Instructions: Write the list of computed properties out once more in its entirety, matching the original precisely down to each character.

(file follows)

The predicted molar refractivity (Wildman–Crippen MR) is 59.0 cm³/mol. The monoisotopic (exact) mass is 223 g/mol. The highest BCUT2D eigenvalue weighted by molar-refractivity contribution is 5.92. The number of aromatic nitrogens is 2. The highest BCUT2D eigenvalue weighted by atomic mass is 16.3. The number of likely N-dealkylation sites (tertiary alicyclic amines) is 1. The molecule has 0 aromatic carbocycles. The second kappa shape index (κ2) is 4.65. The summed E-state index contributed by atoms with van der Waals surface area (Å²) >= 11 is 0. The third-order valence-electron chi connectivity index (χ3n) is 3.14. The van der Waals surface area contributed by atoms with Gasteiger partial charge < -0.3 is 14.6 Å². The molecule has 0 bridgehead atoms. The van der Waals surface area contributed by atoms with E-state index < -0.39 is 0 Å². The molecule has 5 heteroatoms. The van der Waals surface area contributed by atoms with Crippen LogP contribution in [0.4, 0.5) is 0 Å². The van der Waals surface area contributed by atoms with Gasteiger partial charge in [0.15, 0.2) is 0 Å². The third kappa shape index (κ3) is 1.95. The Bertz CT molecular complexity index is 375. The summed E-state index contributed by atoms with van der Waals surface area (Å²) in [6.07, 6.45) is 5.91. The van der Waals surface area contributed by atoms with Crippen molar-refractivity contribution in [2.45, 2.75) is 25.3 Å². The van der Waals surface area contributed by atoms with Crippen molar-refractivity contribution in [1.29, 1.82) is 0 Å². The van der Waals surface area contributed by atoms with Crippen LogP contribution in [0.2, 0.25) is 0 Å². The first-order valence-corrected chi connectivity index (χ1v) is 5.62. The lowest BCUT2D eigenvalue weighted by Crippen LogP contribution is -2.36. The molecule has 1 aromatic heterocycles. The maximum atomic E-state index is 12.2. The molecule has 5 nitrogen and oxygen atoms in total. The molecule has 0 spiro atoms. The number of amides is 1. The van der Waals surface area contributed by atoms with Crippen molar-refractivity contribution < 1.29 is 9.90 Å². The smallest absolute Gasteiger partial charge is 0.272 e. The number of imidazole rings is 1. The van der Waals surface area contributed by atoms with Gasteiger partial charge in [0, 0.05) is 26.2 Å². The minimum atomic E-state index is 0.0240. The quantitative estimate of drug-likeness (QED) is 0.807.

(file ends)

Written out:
The predicted molar refractivity (Wildman–Crippen MR) is 59.0 cm³/mol. The monoisotopic (exact) mass is 223 g/mol. The highest BCUT2D eigenvalue weighted by molar-refractivity contribution is 5.92. The number of aromatic nitrogens is 2. The highest BCUT2D eigenvalue weighted by atomic mass is 16.3. The number of likely N-dealkylation sites (tertiary alicyclic amines) is 1. The molecule has 0 aromatic carbocycles. The second kappa shape index (κ2) is 4.65. The summed E-state index contributed by atoms with van der Waals surface area (Å²) >= 11 is 0. The third-order valence-electron chi connectivity index (χ3n) is 3.14. The van der Waals surface area contributed by atoms with Gasteiger partial charge < -0.3 is 14.6 Å². The molecule has 0 bridgehead atoms. The van der Waals surface area contributed by atoms with E-state index < -0.39 is 0 Å². The molecule has 5 heteroatoms. The van der Waals surface area contributed by atoms with Crippen LogP contribution in [0.4, 0.5) is 0 Å². The van der Waals surface area contributed by atoms with Gasteiger partial charge in [0.15, 0.2) is 0 Å². The third kappa shape index (κ3) is 1.95. The Bertz CT molecular complexity index is 375. The summed E-state index contributed by atoms with van der Waals surface area (Å²) in [6.07, 6.45) is 5.91. The van der Waals surface area contributed by atoms with Crippen molar-refractivity contribution in [2.45, 2.75) is 25.3 Å². The van der Waals surface area contributed by atoms with Crippen molar-refractivity contribution in [1.29, 1.82) is 0 Å². The van der Waals surface area contributed by atoms with Crippen LogP contribution in [0.2, 0.25) is 0 Å². The first-order valence-corrected chi connectivity index (χ1v) is 5.62. The lowest BCUT2D eigenvalue weighted by Crippen LogP contribution is -2.36. The molecule has 1 aromatic heterocycles. The maximum atomic E-state index is 12.2. The molecule has 5 nitrogen and oxygen atoms in total. The molecule has 0 spiro atoms. The number of amides is 1. The van der Waals surface area contributed by atoms with Crippen molar-refractivity contribution < 1.29 is 9.90 Å². The smallest absolute Gasteiger partial charge is 0.272 e. The number of imidazole rings is 1. The van der Waals surface area contributed by atoms with Gasteiger partial charge in [0, 0.05) is 26.2 Å². The minimum atomic E-state index is 0.0240. The quantitative estimate of drug-likeness (QED) is 0.807.